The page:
Build and Design

With its 8 drivers, Jomo manages to keep the Samba quite compact. In overall size, it falls somewhere around the average, being neither or large. Insertion depth is also around average, and the fit is snug. The craftsmanship is above average; the shells are smooth, and lack any noticeable bubbles. Jomo offers a wide variety of shell options and faceplates, including some unique materials and designs that I haven’t seen before with other companies. It’s worth taking a look through, there’s undoubtedly something nice for everyone. I gave Joseph a few pointers for the design, but let him do his thing. The result is a gray shell, matched with a stylish swirl of grey and brown tones as faceplate, with ‘Samba’ printed in gold letters along the side. The finish not only looks beautiful, but feels nice and smooth.

Page 2: Sound impressions
Page 3: Comparisons and concluding thoughts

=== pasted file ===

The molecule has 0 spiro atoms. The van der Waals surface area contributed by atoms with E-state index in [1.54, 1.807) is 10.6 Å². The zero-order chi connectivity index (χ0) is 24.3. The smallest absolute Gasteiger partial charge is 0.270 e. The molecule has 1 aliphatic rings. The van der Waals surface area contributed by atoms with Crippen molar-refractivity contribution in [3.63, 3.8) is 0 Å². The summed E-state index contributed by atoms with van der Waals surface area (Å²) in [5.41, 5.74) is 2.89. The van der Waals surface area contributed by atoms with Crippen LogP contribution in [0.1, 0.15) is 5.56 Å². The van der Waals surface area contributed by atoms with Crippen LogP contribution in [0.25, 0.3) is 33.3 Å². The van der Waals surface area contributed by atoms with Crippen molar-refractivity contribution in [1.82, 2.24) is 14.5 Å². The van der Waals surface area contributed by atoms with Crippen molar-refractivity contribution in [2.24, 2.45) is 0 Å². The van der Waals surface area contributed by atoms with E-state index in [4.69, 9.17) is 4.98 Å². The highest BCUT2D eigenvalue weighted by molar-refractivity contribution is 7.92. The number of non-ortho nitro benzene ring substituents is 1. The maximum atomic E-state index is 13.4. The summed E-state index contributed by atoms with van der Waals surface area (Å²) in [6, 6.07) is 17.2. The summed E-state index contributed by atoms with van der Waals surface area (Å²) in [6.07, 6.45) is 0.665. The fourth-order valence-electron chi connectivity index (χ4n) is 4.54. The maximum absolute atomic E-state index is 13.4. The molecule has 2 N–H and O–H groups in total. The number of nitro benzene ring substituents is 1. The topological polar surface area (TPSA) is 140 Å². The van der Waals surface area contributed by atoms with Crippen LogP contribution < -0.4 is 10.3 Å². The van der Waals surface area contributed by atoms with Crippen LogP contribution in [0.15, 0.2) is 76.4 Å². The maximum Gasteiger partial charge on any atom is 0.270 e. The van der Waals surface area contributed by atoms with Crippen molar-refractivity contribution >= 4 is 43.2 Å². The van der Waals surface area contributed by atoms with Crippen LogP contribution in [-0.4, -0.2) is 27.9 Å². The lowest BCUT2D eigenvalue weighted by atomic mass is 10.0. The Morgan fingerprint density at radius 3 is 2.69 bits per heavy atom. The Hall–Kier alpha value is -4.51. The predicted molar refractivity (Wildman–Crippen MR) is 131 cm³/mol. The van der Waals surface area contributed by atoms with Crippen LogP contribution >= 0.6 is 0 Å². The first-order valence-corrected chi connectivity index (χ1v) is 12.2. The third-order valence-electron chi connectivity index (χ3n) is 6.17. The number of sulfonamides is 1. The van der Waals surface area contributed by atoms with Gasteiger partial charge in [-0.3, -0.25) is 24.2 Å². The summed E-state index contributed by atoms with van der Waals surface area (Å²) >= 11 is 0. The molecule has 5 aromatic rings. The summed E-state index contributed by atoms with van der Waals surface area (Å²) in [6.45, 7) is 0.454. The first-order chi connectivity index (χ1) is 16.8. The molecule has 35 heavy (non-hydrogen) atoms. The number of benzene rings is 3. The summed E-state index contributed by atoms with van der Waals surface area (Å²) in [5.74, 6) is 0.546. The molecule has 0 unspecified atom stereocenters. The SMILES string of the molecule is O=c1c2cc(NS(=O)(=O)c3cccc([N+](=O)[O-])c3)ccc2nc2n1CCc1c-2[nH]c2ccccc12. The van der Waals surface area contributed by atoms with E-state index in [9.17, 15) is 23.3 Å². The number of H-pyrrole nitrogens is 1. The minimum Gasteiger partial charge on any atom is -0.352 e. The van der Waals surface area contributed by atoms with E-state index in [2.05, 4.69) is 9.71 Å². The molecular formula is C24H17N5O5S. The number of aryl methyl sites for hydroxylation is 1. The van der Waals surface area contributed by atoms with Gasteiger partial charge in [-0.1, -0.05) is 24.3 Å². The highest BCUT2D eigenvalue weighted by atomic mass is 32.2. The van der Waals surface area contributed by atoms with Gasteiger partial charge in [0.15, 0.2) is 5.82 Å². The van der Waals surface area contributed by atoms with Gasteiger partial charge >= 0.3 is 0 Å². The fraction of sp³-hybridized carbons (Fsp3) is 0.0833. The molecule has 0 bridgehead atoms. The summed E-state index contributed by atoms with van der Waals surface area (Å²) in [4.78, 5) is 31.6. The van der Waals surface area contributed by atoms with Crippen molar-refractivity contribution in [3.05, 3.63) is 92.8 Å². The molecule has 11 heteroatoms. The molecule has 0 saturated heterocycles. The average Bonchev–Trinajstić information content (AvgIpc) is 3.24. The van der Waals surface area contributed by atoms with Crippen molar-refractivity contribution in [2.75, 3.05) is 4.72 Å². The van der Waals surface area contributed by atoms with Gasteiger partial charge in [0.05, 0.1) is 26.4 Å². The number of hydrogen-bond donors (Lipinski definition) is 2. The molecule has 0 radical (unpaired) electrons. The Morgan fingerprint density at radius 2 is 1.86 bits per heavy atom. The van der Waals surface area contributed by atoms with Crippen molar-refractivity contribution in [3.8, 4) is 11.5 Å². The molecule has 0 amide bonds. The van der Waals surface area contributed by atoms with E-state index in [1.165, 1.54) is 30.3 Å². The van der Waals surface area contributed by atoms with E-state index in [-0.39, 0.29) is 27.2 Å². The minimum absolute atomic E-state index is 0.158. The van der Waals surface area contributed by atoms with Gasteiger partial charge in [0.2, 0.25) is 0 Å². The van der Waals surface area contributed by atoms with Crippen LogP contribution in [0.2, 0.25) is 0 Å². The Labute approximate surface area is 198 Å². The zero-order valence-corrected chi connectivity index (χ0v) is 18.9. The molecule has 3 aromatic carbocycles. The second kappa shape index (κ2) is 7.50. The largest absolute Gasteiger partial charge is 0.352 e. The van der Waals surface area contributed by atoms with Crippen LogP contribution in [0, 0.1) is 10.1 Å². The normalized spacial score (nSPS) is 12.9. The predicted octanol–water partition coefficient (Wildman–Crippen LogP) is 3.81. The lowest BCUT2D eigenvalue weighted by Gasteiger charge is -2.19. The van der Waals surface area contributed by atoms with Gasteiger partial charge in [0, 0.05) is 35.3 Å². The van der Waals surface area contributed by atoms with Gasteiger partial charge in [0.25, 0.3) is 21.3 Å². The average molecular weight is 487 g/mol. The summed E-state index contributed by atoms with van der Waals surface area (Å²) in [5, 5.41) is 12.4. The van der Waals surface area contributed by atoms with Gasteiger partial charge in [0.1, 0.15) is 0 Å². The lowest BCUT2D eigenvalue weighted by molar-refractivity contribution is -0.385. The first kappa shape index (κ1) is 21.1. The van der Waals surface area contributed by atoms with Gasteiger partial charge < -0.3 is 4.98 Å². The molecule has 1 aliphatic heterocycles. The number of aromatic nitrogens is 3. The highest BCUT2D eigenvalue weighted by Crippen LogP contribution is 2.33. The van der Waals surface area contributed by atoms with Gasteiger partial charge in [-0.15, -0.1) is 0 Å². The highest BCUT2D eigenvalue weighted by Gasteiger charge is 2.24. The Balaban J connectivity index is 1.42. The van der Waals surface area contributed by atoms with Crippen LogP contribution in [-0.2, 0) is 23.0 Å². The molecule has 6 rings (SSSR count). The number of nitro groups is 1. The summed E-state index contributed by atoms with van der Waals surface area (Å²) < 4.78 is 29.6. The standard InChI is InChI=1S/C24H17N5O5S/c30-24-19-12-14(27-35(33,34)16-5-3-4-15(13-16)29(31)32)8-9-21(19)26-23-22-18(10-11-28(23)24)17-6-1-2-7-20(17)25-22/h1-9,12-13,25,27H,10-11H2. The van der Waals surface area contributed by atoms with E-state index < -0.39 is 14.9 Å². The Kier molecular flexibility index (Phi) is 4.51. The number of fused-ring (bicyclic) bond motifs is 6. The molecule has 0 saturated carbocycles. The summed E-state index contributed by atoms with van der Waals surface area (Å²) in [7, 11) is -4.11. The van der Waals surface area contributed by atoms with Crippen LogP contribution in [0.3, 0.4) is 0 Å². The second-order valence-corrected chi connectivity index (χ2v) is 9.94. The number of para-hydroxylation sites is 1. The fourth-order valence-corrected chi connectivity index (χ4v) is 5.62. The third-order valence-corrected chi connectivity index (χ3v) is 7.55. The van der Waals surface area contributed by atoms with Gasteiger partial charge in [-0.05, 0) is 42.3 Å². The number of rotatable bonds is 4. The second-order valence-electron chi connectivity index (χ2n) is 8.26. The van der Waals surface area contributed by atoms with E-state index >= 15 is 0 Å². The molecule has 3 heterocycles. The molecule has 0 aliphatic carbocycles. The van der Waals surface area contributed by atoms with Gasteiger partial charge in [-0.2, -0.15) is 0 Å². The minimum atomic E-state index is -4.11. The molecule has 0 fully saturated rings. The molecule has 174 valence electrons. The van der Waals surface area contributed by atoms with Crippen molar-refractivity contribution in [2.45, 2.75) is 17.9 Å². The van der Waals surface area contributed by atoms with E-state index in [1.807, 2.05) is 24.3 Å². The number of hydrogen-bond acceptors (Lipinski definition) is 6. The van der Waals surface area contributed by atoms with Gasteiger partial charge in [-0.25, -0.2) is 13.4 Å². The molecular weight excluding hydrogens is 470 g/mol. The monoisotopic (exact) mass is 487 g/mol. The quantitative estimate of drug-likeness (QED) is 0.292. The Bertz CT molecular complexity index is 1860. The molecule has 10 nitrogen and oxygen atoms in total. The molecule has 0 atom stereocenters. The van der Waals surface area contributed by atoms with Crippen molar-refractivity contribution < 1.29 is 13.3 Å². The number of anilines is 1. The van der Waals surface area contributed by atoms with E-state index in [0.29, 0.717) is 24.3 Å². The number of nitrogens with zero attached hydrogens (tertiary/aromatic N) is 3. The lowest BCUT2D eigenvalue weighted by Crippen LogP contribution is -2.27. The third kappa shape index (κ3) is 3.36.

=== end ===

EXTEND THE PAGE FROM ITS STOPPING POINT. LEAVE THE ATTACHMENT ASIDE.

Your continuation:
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About Author

Nic is currently in pursuit of a PhD degree in social neuropsychology, while trying not to get too distracted by this hobby. In pursuit of theoretical knowledge by day, and audiophile excellence at night. Luckily for him, both activities are not mutually exclusive which helps to lighten the workload. Always on the go, Nic's enthusiasm for hi-fi is focused on all chains of the portable system: iems, cables and daps.


  1. Thanks for the detailed review. I’m considering this along with the Ando and Zeus-R but prices wise, might settle for Andro but I would probably love the sub-bass of the Samba.

    • Thanks, honestly all three are excellent options. Andro is allround and engaging, Samba is quick and accurate, and Zeus-R is a smooth variation of a neutral tuning.